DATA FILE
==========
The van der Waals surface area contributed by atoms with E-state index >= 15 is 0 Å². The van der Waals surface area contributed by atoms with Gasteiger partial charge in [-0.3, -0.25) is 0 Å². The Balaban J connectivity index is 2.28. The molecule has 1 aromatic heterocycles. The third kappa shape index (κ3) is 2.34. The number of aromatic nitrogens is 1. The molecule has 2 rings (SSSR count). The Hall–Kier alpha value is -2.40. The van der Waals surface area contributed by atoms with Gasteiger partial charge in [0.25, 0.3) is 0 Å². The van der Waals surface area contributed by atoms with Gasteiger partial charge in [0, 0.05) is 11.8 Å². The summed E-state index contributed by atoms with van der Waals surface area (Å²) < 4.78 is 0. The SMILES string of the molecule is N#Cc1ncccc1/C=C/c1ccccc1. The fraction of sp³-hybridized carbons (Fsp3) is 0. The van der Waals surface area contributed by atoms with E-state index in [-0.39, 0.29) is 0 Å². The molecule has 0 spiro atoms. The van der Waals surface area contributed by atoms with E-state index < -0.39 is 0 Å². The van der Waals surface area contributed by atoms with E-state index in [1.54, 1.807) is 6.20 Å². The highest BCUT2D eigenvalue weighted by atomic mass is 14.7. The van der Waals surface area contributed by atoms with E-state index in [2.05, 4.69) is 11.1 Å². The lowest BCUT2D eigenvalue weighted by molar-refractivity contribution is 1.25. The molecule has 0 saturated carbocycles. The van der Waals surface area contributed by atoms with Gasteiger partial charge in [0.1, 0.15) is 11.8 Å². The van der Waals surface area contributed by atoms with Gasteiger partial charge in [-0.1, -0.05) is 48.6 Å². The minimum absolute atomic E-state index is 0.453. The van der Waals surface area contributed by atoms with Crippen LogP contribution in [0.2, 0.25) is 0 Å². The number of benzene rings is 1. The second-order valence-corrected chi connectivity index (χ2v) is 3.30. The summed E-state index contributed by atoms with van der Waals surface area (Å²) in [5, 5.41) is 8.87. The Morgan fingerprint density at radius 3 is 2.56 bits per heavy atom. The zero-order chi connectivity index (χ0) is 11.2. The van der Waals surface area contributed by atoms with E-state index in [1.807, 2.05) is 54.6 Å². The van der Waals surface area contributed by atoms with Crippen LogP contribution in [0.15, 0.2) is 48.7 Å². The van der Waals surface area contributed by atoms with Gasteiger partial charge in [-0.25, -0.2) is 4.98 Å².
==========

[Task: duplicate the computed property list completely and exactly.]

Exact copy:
The van der Waals surface area contributed by atoms with E-state index >= 15 is 0 Å². The van der Waals surface area contributed by atoms with Gasteiger partial charge in [-0.3, -0.25) is 0 Å². The Balaban J connectivity index is 2.28. The molecule has 1 aromatic heterocycles. The third kappa shape index (κ3) is 2.34. The number of aromatic nitrogens is 1. The molecule has 2 rings (SSSR count). The Hall–Kier alpha value is -2.40. The van der Waals surface area contributed by atoms with Gasteiger partial charge in [0.25, 0.3) is 0 Å². The van der Waals surface area contributed by atoms with Gasteiger partial charge in [0, 0.05) is 11.8 Å². The summed E-state index contributed by atoms with van der Waals surface area (Å²) < 4.78 is 0. The SMILES string of the molecule is N#Cc1ncccc1/C=C/c1ccccc1. The fraction of sp³-hybridized carbons (Fsp3) is 0. The van der Waals surface area contributed by atoms with E-state index in [-0.39, 0.29) is 0 Å². The molecule has 0 spiro atoms. The van der Waals surface area contributed by atoms with E-state index < -0.39 is 0 Å². The van der Waals surface area contributed by atoms with E-state index in [1.54, 1.807) is 6.20 Å². The highest BCUT2D eigenvalue weighted by atomic mass is 14.7. The van der Waals surface area contributed by atoms with E-state index in [2.05, 4.69) is 11.1 Å². The lowest BCUT2D eigenvalue weighted by molar-refractivity contribution is 1.25. The molecule has 0 saturated carbocycles. The van der Waals surface area contributed by atoms with Gasteiger partial charge in [0.1, 0.15) is 11.8 Å². The van der Waals surface area contributed by atoms with Gasteiger partial charge in [-0.1, -0.05) is 48.6 Å². The minimum absolute atomic E-state index is 0.453. The van der Waals surface area contributed by atoms with Crippen LogP contribution in [0.2, 0.25) is 0 Å². The number of benzene rings is 1. The second-order valence-corrected chi connectivity index (χ2v) is 3.30. The summed E-state index contributed by atoms with van der Waals surface area (Å²) in [5, 5.41) is 8.87. The Morgan fingerprint density at radius 3 is 2.56 bits per heavy atom. The zero-order chi connectivity index (χ0) is 11.2. The van der Waals surface area contributed by atoms with E-state index in [1.807, 2.05) is 54.6 Å². The van der Waals surface area contributed by atoms with Crippen LogP contribution in [0.15, 0.2) is 48.7 Å². The van der Waals surface area contributed by atoms with Gasteiger partial charge in [-0.25, -0.2) is 4.98 Å².